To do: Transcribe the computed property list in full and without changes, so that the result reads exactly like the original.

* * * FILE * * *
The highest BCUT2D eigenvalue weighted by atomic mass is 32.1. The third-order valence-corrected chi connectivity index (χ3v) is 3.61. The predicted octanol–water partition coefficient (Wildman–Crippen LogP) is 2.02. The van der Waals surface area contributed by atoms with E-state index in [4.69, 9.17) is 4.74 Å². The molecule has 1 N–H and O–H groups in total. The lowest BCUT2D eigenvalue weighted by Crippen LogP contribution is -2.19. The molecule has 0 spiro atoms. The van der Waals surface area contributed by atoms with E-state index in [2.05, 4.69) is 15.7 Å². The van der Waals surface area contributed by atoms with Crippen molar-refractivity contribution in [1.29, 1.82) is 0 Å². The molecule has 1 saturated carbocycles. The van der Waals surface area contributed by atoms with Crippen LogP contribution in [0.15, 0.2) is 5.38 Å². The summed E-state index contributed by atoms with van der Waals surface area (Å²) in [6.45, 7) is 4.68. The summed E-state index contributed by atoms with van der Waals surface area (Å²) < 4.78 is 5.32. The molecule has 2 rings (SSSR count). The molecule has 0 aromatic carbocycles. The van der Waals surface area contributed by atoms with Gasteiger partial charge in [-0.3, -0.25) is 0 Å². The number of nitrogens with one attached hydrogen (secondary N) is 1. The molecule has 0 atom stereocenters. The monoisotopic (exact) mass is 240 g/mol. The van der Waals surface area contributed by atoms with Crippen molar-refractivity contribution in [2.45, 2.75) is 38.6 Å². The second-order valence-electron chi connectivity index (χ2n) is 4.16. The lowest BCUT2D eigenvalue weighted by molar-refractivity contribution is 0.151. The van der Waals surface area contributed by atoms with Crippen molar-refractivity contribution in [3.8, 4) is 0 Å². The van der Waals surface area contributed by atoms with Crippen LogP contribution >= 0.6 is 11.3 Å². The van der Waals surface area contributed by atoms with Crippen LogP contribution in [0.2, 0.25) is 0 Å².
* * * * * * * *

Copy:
The highest BCUT2D eigenvalue weighted by atomic mass is 32.1. The third-order valence-corrected chi connectivity index (χ3v) is 3.61. The predicted octanol–water partition coefficient (Wildman–Crippen LogP) is 2.02. The van der Waals surface area contributed by atoms with E-state index in [4.69, 9.17) is 4.74 Å². The molecule has 1 N–H and O–H groups in total. The lowest BCUT2D eigenvalue weighted by Crippen LogP contribution is -2.19. The molecule has 0 spiro atoms. The van der Waals surface area contributed by atoms with E-state index in [2.05, 4.69) is 15.7 Å². The van der Waals surface area contributed by atoms with Crippen molar-refractivity contribution in [1.29, 1.82) is 0 Å². The molecule has 1 saturated carbocycles. The van der Waals surface area contributed by atoms with Crippen LogP contribution in [0.15, 0.2) is 5.38 Å². The summed E-state index contributed by atoms with van der Waals surface area (Å²) in [6.45, 7) is 4.68. The summed E-state index contributed by atoms with van der Waals surface area (Å²) < 4.78 is 5.32. The molecule has 2 rings (SSSR count). The molecule has 0 aromatic carbocycles. The van der Waals surface area contributed by atoms with Gasteiger partial charge in [-0.3, -0.25) is 0 Å². The number of nitrogens with one attached hydrogen (secondary N) is 1. The molecule has 0 atom stereocenters. The monoisotopic (exact) mass is 240 g/mol. The van der Waals surface area contributed by atoms with Crippen molar-refractivity contribution in [2.45, 2.75) is 38.6 Å². The second-order valence-electron chi connectivity index (χ2n) is 4.16. The lowest BCUT2D eigenvalue weighted by molar-refractivity contribution is 0.151. The van der Waals surface area contributed by atoms with Crippen molar-refractivity contribution in [3.8, 4) is 0 Å². The van der Waals surface area contributed by atoms with Crippen LogP contribution >= 0.6 is 11.3 Å². The van der Waals surface area contributed by atoms with Crippen LogP contribution in [0.2, 0.25) is 0 Å².